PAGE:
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Dr. Mark Tyndall at a clinic in Vancouver's downtown eastside on Mar. 11, 2008.JOHN LEHMANN/The Globe and Mail

British Columbia’s Provincial Health Services Authority is providing few details about the replacement of one of the province’s most outspoken leaders on overdose response.

The PHSA, which runs the BC Centre for Disease Control, sent an internal memo Tuesday advising that Mark Tyndall is “moving his primary focus to his public health research related to the overdose crisis” and stepping away from his roles as executive director of the BCCDC and as the deputy provincial health officer.

Dr. Tyndall said the move was not his decision.

The PHSA did not make anyone available for an interview Wednesday, but said in a statement that it “restructured its executive leadership team in part with the goal of advancing and strengthening partnerships across the province.

“Leading the BCCDC through the upcoming changes at PHSA will take considerable time and effort and would inevitably have taken Dr. Tyndall away from his work on the opioid crisis,” reads the statement. Dr. Tyndall will continue his work as a professor at the University of British Columbia’s School of Population and Public Health, with support from the BCCDC.

David Patrick, a professor and past director of the UBC school, who has been with the BCCDC since 1991, will serve as interim executive lead.

“PHSA is making some changes, and I was part of that change,” Dr. Tyndall told The Globe and Mail Tuesday. “I’m really sorry to leave – there are a lot of great people there and a lot of good things that continue to happen – but I’ll be there to support it from my seat at UBC as much as I can.”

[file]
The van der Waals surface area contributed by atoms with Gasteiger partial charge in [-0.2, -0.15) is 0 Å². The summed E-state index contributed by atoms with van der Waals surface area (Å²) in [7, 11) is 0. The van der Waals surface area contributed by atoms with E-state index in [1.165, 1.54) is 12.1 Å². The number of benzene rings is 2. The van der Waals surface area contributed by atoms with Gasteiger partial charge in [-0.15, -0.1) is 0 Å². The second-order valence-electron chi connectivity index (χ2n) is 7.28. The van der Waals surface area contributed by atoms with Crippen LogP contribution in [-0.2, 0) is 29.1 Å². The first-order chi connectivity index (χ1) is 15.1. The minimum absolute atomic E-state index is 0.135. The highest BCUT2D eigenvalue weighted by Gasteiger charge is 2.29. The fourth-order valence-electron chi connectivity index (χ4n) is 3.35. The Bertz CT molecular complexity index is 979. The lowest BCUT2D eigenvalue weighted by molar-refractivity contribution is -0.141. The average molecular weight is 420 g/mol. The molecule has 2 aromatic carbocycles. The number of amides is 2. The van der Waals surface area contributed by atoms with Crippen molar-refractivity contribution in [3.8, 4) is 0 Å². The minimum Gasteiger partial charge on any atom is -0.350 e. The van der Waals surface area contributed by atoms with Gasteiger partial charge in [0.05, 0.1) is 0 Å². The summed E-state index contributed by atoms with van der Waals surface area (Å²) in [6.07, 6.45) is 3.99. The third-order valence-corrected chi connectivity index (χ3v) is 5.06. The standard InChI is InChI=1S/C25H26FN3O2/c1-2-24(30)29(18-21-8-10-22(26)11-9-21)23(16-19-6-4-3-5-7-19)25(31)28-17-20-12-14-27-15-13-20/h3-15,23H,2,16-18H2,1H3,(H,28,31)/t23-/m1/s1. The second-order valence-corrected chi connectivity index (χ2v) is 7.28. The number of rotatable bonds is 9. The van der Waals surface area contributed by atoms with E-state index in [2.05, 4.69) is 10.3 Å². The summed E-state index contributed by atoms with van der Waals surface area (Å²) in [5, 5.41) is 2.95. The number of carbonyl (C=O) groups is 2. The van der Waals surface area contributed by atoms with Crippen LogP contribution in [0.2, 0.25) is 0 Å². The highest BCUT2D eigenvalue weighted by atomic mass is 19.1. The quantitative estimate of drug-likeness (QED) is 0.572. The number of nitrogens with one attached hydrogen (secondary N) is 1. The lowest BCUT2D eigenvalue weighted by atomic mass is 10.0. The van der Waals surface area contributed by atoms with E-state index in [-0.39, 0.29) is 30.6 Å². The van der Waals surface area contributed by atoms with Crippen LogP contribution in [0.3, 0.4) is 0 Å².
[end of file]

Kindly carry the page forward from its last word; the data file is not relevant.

Dr. Tyndall proposed sometimes controversial ideas, but he also freely criticized politicians and decision-makers if he felt their responses to the province’s overdose crisis was inadequate.

Jordan Westfall, president of the Canadian Association of People who Use Drugs (CAPUD), lamented Dr. Tyndall’s departure, calling him a tireless supporter who pushed for human-rights-based drug policy.

When CAPUD asked Vancouver city council last year for a community grant for an anti-stigma campaign, Dr. Tyndall was there to vouch for it, Mr. Westfall said.

“We lost the strongest ally we ever had in the medical community,” Mr. Westfall said. “Losing someone like that during an overdose epidemic that’s not getting any better is alarming.”

Karen Ward, a former board member with the Vancouver Area Network of Drug Users (VANDU) who was recently hired to advise the city on drug policy, recalled Dr. Tyndall going down to VANDU’s office in the Downtown Eastside in 2017 and asking her to participate in an Overdose Action Exchange he was organizing for the BCCDC.

It was at that meeting that the idea was born to distribute the opioid hydromorphone as an alternative to fentanyl-contaminated street drugs.

“He was one of the few people who was able to speak to many contexts at the same time,” Ms. Ward said, “to bring drug users into the conversation, but also flip that conversation up to decision-makers and people in power.”

Donald MacPherson, executive director of the Canadian Drug Policy Coalition, said the province is “losing a strong advocate at a public institution at a time when we need more institutions to step up to the plate.”

He acknowledged that Dr. Tyndall’s impatience could sometimes ruffle feathers.

“But if you put it beside the scale of the disaster we’re dealing with, he was not that disruptive,” Mr. MacPherson said. “In this sort of context, you’ve got to have people pushing people, and it’s not going to be pretty. It can’t be pretty, because this is a disaster.”

Judy Darcy, B.C.’s Minister of Mental Health and Addictions, thanked Dr. Tyndall for his leadership and commitment.

“Dr. Tyndall’s unwavering vision – putting peers and those most affected by the crisis at the centre of his work – has become a key cornerstone of our provincial response,” Ms. Darcy said in a statement. “We look forward to collaborating as he continues with his cutting-edge research on innovative ways to save lives in the overdose crisis.”

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